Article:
BEACON FALLS — The Board of Selectman is seeking town approval to sell a town-owned cell tower.
American Tower Corporation has offered the town $875,000 to buy the tower on Lopus Road near the town garage and lease the land for 35 years. The offer was the highest of four offers procured by consultant Steve Kelleher of KJS Reality Inc.
The board approved a motion to accept the offer Monday night. The offer must now be approved at a town meeting before the deal is finalized.
If the town sells the tower, it will still collect taxes on the tower, but won’t be responsible for maintaining the tower itself officials said.
“There’s no obligations for us,” First Selectman Susan Cable said.
The town would also have space on the tower if it wanted to put any equipment on it in the future. There is no town equipment on the tower now.
Currently, the town earns nearly $4,600 a month in rent from three companies on the tower. AT&T pays $717 a month while T-Mobile pays $1,975 and MetroPCS contributes $1,900.
If that rate stayed the same over 35 years, the town would take in a little over $1.9 million.
However, Selectman Dominic Sorrentino said the town should take the money now. According to Sorrentino, AT&T is in the process of buying out T-Mobile.
“There’s a possibility that they won’t be on the tower any more,” Sorrentino said.
Sorrentino said he also had doubts as to whether MetroPCS would be able to compete with AT&T after the buy-out.
“The basic revenue on the tower may go down in the future,” Sorrentino said.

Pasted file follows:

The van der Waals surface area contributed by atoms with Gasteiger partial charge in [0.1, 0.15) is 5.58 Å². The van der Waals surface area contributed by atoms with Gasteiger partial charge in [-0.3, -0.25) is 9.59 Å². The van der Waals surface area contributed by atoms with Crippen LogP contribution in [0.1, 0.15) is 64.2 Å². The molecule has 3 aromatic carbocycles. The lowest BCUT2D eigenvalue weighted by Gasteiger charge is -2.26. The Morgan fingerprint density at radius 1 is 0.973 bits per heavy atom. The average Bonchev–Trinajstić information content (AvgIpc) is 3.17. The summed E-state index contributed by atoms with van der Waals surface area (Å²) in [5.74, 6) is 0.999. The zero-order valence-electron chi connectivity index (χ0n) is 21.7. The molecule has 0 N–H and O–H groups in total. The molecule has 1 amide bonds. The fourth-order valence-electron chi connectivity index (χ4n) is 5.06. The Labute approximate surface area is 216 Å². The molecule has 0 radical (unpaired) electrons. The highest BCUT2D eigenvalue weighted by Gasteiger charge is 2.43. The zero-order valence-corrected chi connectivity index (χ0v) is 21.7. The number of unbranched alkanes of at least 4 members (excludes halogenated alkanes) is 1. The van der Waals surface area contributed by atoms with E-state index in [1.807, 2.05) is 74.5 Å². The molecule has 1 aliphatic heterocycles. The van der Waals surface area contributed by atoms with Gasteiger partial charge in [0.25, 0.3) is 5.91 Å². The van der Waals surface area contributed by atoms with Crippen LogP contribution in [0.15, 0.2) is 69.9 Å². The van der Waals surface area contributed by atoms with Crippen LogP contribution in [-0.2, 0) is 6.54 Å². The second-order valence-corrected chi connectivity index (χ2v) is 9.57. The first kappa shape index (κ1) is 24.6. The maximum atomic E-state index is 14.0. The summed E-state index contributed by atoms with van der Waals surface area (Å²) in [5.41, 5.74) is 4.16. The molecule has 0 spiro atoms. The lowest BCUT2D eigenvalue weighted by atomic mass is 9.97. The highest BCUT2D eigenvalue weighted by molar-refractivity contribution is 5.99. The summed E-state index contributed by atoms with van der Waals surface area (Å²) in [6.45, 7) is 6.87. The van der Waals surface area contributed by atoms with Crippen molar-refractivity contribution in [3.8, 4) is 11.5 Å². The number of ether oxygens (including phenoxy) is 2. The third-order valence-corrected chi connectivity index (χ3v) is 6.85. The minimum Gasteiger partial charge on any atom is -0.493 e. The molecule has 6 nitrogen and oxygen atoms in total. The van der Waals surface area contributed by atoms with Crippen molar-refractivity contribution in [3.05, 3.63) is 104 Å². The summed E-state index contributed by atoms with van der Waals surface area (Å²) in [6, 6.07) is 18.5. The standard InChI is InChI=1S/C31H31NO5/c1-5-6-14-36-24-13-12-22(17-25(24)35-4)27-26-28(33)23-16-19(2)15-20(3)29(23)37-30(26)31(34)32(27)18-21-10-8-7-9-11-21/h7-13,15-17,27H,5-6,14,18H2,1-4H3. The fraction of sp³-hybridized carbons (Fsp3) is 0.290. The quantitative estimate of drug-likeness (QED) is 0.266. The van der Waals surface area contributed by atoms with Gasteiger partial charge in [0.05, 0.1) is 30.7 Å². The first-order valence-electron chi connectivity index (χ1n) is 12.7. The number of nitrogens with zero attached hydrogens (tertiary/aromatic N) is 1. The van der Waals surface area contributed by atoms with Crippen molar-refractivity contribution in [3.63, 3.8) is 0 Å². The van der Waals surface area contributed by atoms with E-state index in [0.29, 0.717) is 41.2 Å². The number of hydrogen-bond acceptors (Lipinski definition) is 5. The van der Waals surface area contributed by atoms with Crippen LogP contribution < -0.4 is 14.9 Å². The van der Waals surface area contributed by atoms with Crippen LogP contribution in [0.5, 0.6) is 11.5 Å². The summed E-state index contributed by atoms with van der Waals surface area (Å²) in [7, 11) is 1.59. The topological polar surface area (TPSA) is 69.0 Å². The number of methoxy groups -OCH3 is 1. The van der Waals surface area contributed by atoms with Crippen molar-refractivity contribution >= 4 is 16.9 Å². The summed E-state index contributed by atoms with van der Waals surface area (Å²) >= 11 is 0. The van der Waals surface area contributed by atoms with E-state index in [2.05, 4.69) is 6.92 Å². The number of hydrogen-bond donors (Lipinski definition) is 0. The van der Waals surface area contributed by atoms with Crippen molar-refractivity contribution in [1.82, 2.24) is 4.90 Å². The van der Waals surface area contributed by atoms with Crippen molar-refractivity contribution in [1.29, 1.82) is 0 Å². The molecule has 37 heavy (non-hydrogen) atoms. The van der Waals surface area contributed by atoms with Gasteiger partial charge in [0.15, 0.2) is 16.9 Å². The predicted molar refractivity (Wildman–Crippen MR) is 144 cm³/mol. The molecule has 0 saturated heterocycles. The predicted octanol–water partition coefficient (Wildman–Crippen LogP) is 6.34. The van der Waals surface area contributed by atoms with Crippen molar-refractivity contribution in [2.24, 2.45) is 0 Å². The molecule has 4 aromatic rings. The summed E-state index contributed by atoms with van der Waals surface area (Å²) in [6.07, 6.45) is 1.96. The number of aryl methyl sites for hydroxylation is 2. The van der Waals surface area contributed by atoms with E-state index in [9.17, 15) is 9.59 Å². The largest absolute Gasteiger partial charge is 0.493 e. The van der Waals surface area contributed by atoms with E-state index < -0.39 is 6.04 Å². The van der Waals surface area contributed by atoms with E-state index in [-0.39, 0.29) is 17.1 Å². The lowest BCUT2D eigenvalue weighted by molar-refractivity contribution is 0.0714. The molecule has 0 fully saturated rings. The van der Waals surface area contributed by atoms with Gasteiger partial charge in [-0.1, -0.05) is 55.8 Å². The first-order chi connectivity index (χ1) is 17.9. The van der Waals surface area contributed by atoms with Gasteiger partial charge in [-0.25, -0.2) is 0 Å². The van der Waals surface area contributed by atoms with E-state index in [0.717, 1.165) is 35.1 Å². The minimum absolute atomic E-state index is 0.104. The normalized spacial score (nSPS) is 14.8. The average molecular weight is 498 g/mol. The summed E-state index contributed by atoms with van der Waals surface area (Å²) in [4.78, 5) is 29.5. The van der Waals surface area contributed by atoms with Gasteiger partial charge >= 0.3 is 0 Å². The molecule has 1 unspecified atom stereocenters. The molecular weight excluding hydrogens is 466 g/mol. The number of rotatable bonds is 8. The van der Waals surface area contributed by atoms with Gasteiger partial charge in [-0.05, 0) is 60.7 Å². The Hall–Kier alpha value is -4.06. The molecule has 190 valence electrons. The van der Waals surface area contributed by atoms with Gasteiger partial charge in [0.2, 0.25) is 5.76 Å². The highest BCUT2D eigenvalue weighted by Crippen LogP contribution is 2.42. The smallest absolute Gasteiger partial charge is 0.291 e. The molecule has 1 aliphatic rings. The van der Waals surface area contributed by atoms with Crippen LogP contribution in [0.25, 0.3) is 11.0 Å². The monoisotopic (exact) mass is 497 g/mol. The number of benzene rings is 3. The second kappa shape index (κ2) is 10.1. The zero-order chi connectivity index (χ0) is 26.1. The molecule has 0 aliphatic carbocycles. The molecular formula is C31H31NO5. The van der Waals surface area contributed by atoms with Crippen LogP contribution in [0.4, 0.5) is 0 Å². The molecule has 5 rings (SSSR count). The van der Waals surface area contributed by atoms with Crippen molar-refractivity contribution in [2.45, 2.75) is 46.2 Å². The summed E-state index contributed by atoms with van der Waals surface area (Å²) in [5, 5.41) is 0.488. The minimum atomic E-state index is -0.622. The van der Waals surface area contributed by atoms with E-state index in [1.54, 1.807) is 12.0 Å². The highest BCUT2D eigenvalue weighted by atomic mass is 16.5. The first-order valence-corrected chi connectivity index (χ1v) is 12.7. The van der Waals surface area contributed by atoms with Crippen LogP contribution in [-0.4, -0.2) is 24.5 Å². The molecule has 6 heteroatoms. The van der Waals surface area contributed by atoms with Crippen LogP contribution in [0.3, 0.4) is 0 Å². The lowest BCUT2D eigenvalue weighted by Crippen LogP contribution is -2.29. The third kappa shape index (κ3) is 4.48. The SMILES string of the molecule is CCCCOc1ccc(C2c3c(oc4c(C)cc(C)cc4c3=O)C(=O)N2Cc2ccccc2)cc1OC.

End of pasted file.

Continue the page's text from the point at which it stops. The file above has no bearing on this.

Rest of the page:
According to media reports last month, the U.S. Department of Justice has sued to block the deal, saying it would violate antitrust laws.
“There is a tremendous about of uncertainty surrounding the industry,” Kelleher wrote in a letter to the board.
All three selectmen had a lot of ideas about what the town could do with the money from the sale.
“It’s a nice amount of change that we could do something in Beacon Falls with,” Sorrentino said.
Sorrentino suggested using it for a non-recurring line item to purchase expensive vehicles or equipment. He said the board should go through each department to get details of what equipment they have, what it’s worth, and how long it’s going to last, then put the money into replacing items that are on their last legs.
Kreneksy had a wish list that included an ambulance, a pay loader, a paving box, and a fund for maintenance of Matthies Park. The first two items have been just barely chugging along for years and repairs are getting expensive. Now, the town has to rent a paving box every time it does a project.
“I just want to make sure we present this correctly to the public. They’re going to do the same math here and say ‘wait a minute. We’re going to give up $1.9 million to get $800,000 today on a guess that the cell industry is going to go somewhere,’” Krenesky said.
The Board of Selectmen decided to have a workshop with the Board of Finance to hash out the details and bring the plan to a town meeting. The date for the town meeting was not set as of press time.